I make nearly all the bread we eat but recently I have tended to make the same basic recipe each time: flour, yeast, salt and water. No fat, no sugar. The only things that vary are the types and proportions of flour. White, brown, wholemeal, granary, seeded, spelt: it’s all good. It’s quick and easy and I don’t have to get a recipe book out. It was great to be given some olive oil as that inspired me to make ciabatta and since then I have been keen to get back into making different types of bread. I have been meaning to get a sourdough starter together for months now and I am determined to do that before the end of the week…
This is a Richard Bertinet recipe and includes olives, olive oil, pancetta and sage but you could easily leave out the pancetta if you wanted to make it vegetarian. I used my Franschhoek olive oil again and even managed to use the sage I had rescued and repotted in my garden. I misread the recipe and didn’t make the olive mixture before I started the dough, so added it after the first proving instead. That actually just reduced the number of times it needed proving and knocking back and as it effectively turned out perfectly with less work I have written the recipe below as I made it.
It is a very salty bread and is delicious on its own or with cheese. And my son absolutely loved it as the bread with one of his favourite treats, beans on toast, and was devastated when it was all gone: it didn’t even hang around long enough for me to remember to take a decent photo…
200g diced pancetta
200g mixed olives, stoned and chopped
Sage leaves, chopped
500g strong white bread flour
15g fresh yeast, or 1 teaspoon fast action dried yeast
50g extra virgin olive oil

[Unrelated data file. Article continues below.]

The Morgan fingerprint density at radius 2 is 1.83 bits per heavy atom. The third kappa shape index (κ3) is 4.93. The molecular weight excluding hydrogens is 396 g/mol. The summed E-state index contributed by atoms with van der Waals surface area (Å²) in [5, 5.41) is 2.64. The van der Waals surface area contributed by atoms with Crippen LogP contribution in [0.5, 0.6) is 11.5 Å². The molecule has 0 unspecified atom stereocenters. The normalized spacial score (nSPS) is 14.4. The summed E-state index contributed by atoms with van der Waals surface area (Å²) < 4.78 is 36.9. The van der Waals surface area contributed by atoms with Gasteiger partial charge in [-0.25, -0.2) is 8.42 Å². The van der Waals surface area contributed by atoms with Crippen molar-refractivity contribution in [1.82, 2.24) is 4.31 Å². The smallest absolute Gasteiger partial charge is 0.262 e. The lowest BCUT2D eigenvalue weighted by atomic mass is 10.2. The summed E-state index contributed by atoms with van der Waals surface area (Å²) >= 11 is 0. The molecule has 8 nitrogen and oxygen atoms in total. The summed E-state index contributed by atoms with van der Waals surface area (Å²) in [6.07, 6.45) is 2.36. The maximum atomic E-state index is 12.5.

Cook the pancetta in a frying pan until it starts to crisp.
Add the olives and cook for a couple of minutes.
Remove from the heat and add the sage.
Spoon the mixture, including the cooking juices, into a bowl to cool.
Make the dough:
Put the flour and semolina into a large bowl and rub in the yeast.
Add the salt, olive oil and water and mix to form a dough.
Knead for 5-10 minutes, until the dough is smooth and silky.
Put the dough into an oiled bowl and cover with oiled clingfilm or a tea towel.
Leave to prove for around an hour or two until doubled in size.
Turn the dough out onto a floured surface and flatten out.
Put back into the oiled bowl and cover again.
Leave for around an hour to prove again.
Flour the work surface again and divide the dough into two or three equal pieces and shape them into loaves.
Place the loaves on a floured baking tray and flour the tops.
With a sharp knife make several diagonal cuts about 1cm deep across the tops of the loaves.
Cover the loaves with a tea towel and leave to prove again for around an hour until they have nearly doubled in size.
Heat the oven to 250ºC.
When the loaves are ready, put them into the oven and immediately turn it down to 230ºC.
Bake for around 30-35 minutes until they are golden brown and sound hollow if you tap the base.